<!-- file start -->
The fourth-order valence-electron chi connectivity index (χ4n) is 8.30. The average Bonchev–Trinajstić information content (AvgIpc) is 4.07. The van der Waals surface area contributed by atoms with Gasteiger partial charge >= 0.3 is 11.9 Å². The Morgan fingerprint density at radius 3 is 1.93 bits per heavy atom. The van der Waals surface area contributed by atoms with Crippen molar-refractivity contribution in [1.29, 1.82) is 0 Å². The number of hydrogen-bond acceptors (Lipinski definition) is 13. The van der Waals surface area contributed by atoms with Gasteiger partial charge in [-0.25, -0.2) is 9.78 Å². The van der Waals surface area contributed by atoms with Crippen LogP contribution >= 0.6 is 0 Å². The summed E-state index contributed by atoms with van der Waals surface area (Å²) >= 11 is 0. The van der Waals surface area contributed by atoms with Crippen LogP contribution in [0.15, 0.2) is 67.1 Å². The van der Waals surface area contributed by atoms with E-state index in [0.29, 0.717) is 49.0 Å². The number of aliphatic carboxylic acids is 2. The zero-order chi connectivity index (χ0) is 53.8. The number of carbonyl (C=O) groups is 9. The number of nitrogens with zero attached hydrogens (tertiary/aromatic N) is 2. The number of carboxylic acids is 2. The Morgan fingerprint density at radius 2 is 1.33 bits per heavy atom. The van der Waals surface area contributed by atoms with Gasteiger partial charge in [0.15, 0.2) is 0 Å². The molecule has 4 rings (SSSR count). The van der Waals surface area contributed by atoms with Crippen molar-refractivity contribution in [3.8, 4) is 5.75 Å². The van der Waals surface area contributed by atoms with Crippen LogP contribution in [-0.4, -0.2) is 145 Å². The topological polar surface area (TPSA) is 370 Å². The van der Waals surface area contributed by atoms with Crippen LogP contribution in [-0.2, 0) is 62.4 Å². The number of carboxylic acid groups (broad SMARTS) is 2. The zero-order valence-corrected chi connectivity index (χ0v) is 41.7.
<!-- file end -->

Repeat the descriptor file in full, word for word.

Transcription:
The fourth-order valence-electron chi connectivity index (χ4n) is 8.30. The average Bonchev–Trinajstić information content (AvgIpc) is 4.07. The van der Waals surface area contributed by atoms with Gasteiger partial charge >= 0.3 is 11.9 Å². The Morgan fingerprint density at radius 3 is 1.93 bits per heavy atom. The van der Waals surface area contributed by atoms with Crippen molar-refractivity contribution in [1.29, 1.82) is 0 Å². The number of hydrogen-bond acceptors (Lipinski definition) is 13. The van der Waals surface area contributed by atoms with Gasteiger partial charge in [-0.25, -0.2) is 9.78 Å². The van der Waals surface area contributed by atoms with Crippen LogP contribution >= 0.6 is 0 Å². The summed E-state index contributed by atoms with van der Waals surface area (Å²) >= 11 is 0. The van der Waals surface area contributed by atoms with Crippen LogP contribution in [0.15, 0.2) is 67.1 Å². The van der Waals surface area contributed by atoms with E-state index in [0.29, 0.717) is 49.0 Å². The number of aliphatic carboxylic acids is 2. The zero-order chi connectivity index (χ0) is 53.8. The number of carbonyl (C=O) groups is 9. The number of nitrogens with zero attached hydrogens (tertiary/aromatic N) is 2. The number of carboxylic acids is 2. The Morgan fingerprint density at radius 2 is 1.33 bits per heavy atom. The van der Waals surface area contributed by atoms with Gasteiger partial charge in [0.15, 0.2) is 0 Å². The molecule has 4 rings (SSSR count). The van der Waals surface area contributed by atoms with Crippen molar-refractivity contribution in [3.8, 4) is 5.75 Å². The van der Waals surface area contributed by atoms with Crippen LogP contribution in [-0.4, -0.2) is 145 Å². The topological polar surface area (TPSA) is 370 Å². The van der Waals surface area contributed by atoms with Crippen LogP contribution in [-0.2, 0) is 62.4 Å². The number of carboxylic acid groups (broad SMARTS) is 2. The zero-order valence-corrected chi connectivity index (χ0v) is 41.7.